Sources of data for AI Empowered Maintenance – MES
John Q. Todd, Sr. Business Consultant and Product Researcher with Total Resource Management
What are Manufacturing Execution Systems (MES)?
These diverse systems function in real-time to control and monitor the various elements of a production process. These elements can include the actual raw materials (input), people, the machines that make up the line, and any supporting services such as maintenance and configuration.
MES are used to define the equipment needed to produce the product (the recipe), then capture the data and outcomes of the processes being exercised. A MES is quite often integrated to resource planning and production analysis tools to evaluate production needs and to manage equipment reliability, availability, and effectiveness. The data coming out of these systems can be used for decision making and predictive analyses to foster improvements in process and procedure.
How do they relate to other familiar systems?
The boundaries of functionality and responsibility between a MES, ERP, EAM, and SCADA systems can be blurred. Enterprise Resource Planning, Enterprise Asset Management, and Supervisory Control / Data Acquisition solutions all have substantive and wide-ranging functions available to us. Industry groups such as MESA International assist in the implementation of and definitions around MES. Another excellent source of industry information is the MES Center Association.
Where do they play a role in operations?
The architecture of a MES system is described in the ANSI/ISA-95 industry standard. For perspective, in this standard an ERP is considered at Level 4 (the top level), while a MES is at Level 3. Levels 0, 1, and 2 are at the process control level of functionality.
Other familiar systems operating at Level 3 are:
- LIMS – Laboratory Information Management Systems
- WMS – Warehouse Management Systems
- CMMS – Computerized Maintenance Management Systems
Typical data flowing to/from the MES and the other levels include results, requests, definitions, events, and process or equipment status/condition data. These streams of data come up from the lower levels of the architecture. Level 2 and below is where the SCADA systems and the PLCs (programable logic controllers) reside. The actual real-time data values, alarms, and production results are coming from these levels.
Where is the technology headed?
There is a published standard for “plant floor connectivity.” It began as OLE for Process Control (OPC) but has moved to OPC Unified Architecture (OPC-UA) to expand its capability across modern software platforms. The IEC 62541 standard is also related to OPC. It is also worth mentioning that OPC-UA has APIs written in the most common programming languages, enabling interfacing across systems. The OPC-UA specification addresses the elements of the potential data interactions. Formats for alerts, conditions, services, and aggregates are a few.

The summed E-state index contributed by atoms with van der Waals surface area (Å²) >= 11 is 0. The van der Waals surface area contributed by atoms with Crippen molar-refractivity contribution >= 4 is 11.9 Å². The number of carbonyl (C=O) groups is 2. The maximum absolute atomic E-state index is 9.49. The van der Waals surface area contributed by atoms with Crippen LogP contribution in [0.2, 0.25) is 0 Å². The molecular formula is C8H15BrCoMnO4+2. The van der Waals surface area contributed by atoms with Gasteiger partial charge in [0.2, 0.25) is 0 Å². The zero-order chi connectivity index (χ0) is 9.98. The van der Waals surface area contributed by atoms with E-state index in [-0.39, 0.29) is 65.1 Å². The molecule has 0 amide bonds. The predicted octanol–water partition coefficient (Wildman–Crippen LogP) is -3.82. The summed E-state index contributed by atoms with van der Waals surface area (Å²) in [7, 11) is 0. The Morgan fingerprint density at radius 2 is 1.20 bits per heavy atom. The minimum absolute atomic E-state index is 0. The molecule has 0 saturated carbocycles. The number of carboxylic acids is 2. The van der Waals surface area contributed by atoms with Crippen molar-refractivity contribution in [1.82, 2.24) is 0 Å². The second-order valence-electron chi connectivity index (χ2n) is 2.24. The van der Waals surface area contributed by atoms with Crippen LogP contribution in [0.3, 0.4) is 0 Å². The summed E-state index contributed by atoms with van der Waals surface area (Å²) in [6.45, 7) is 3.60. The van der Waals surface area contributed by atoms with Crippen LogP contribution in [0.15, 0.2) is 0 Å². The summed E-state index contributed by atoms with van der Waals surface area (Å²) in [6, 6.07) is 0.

A trend in the MES world is for greater system collaboration capabilities to foster flexibility yet maintain the rules necessary to produce quality products. Historically, a MES has been a collection of database interconnections and purpose-built applications, making for less than reliable results and difficulty in system maintenance and further development. Modern systems are bringing the disparate sources of data into a federated point for visualization, analysis, and decision-making.
MES – a good source of equipment data
As we move towards empowering maintenance with AI and other learning tools, connecting to the growing sources of data is an important consideration. Add this to the plethora of MES systems that are available to us, there is much to explore.
Total Resource Management has the experience working with clients who wish to take advantage of the data coming from their equipment whether from an MES or other system. Whether it be to support a condition-based maintenance program or to explore the use of AI tools and models to actively reduce failures and costs, Total Resource Management has the solutions and the knowledge needed for you to be successful.
John Q. Todd
John Q. Todd has nearly 30 years of business and technical experience in the Project Management, Process development/improvement, Quality/ISO/CMMI Management, Technical Training, Reliability Engineering, Maintenance, Application development, Risk Management, & Enterprise Asset Management fields. His experience includes work as a Reliability Engineer & RCM implementer for NASA/JPL Deep Space Network, as well as numerous customer projects and consulting activities as a reliability and spares analysis expert. He is a Sr. Business Consultant and Product Researcher with Total Resource Management, an an IBM Gold Business Partner – focused on the market-leading EAM solution, Maximo, specializes in improving asset and operational performance by delivering strategic consulting services with world class functional and technical expertise.